The Knowledge Management (KM) Depot

The Knowledge Management (KM) Depot: June 2009

Monday, June 29, 2009

KM Planning vs KM Strategy

I have been working with several groups and organizations over the past few weeks looking to launch Knowledge Management (KM) programs. During my conversations one aspect of a KM program continues to come up... the KM plan v.s. the KM Strategy. Do we need both, what is the difference and what are they used for?

To start, a knowledge management plan involves a survey of corporate goals and a close examination of the process, and tools both traditional and technical, that are required for addressing the knowledge needs of the organization. The challenge is to establish what knowledge and knowledge management mean to your organization, understand what types of knowledge exist, what knowledge assets are going to be leveraged to improve performance and increase organizational innovation. In addition a KM Plan assists in the determination of software that fits the context of the overall plan and encourage people to share knowledge, information and data.

A KM strategy on the other hand entails a collective visioning as to how sharing knowledge can enhance organizational performance, and the reaching of a consensus among the senior management of the organization that the course of action involved in sharing knowledge will in fact be pursued. Implicit in such a process is a set of decisions about the particular variety of knowledge management that the organization intends to pursue. How the knowledge assets of the organization will be leveraged and the execution of the process and tools that will enable sharing and innovation to occur.

In short think of the KM Plan as the "what" and the KM Strategy as the "How" knowledge is leveraged.

I welcome your thoughts on this subject and to lively conversation...

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Friday, June 12, 2009

Knowledge Management (KM) Roles and Responsibilities

For anyone who is pursuing a career in knowledge management it is important to know what role (or position) you are best suited for. Depending on the organization (commercial, government, military, non-profit) there are different nuances to the KM job tile and duties. Some sample KM positions and there general descriptions are:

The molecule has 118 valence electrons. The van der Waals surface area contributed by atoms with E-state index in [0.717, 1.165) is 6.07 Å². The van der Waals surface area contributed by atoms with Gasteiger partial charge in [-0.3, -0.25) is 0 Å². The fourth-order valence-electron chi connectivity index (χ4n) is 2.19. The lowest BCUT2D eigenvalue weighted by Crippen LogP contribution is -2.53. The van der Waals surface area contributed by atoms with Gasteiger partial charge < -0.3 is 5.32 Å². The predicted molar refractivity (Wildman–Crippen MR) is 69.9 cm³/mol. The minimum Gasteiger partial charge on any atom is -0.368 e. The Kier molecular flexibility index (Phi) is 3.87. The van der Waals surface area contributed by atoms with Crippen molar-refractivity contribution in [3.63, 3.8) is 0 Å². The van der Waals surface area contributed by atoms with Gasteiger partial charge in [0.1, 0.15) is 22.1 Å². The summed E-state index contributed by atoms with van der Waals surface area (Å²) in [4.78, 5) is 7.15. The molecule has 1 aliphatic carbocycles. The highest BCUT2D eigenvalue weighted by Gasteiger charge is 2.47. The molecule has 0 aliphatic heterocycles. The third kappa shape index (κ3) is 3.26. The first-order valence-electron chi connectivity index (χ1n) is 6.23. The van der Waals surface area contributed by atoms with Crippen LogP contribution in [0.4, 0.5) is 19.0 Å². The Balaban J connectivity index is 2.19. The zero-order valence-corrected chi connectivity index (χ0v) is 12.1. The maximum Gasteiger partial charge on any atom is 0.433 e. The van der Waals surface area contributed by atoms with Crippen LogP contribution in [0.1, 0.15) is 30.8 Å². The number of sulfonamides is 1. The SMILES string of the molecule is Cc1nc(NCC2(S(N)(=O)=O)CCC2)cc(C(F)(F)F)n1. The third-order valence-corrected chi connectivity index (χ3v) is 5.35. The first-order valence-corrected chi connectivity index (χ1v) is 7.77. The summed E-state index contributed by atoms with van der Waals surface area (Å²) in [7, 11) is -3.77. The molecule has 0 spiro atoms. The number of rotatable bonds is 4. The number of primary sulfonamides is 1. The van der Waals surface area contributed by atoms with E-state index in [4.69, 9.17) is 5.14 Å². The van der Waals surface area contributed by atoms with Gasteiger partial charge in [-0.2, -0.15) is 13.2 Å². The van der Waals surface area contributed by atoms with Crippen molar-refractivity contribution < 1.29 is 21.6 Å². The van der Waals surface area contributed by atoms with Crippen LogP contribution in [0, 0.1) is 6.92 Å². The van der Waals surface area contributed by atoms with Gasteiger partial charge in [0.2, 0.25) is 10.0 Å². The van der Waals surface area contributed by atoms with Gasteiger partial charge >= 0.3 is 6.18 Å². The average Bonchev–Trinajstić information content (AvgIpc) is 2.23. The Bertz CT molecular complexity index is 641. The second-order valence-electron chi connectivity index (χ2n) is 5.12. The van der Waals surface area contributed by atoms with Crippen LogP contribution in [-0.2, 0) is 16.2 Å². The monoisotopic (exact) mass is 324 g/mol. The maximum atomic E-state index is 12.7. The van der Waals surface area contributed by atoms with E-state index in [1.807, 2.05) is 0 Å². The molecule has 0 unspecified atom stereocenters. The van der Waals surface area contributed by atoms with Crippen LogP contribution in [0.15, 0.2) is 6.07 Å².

Chief Knowledge Officer manages the knowledge sharing process at the organizational level, leads efforts to move the organization to knowledge centricity; requires a dedication to KM principles, the ability to discuss the benefits of knowledge sharing and the vision to ensure that KM initiatives are adopted by the organization; ensures that the best, relevant information for the area of practice is accessible to all personnel and implements the knowledge sharing strategy in alignment with corporate guidelines; champions cross-organizational communities of practice, forms relationship with HR, IT, librarian, organizational learning; establishes incentive programs for knowledge sharing and re-use; fosters cultural change; defines roles, skill-set and opportunities for knowledge workers and facilitates training and education of knowledge workers.

Knowledge Engineer is involved in turning KM ideas into workable solutions by engineering appropriate knowledge sharing internet/intranet sites, rules based systems, portals, databases, etc. Requires intimate knowledge of the systems, architectures, technologies, standards and protocols for KM. Ensures performance of the knowledge-centric organization is optimized through utilization of KM tools and systems thinking applications.

Knowledge Manager works with the Chief Knowledge Officer to implement KM initiatives; manages KM efforts; requires looking across KM processes to capture tacit and explicit knowledge and often involves balancing technology, information, processes and individual and organizational learning within a culture of shared values. Creates ways to maintain a sustainable competitive advantage.

Knowledge Process Manager focuses on the organizations processes of KM and content integration; manages the efforts of the Knowledge Transfer Engineer, Knowledge Research Engineer, and Knowledge Life-Cycle Engineer. Develops process models for optimal organizational effectiveness.

For additional information on KM positions access the following links:

In order to prepare yourself for one of these exceptional positions the first step is to seek out educational opportunities. You can contact your local universities and colleges as well as look online to organizations that provide training and certification. The following are some links to organizations proving these educational opportunities:

Walden University:
Knowledge Management Institute:
eKnowledge Center:
George Washington University:
Knowledge Systems Institute:
Rutgers University:,com_courses/task,view/sch,17/cur,610/num,574/Itemid,54/
Dominican University:

I look forward to everyone's comments!

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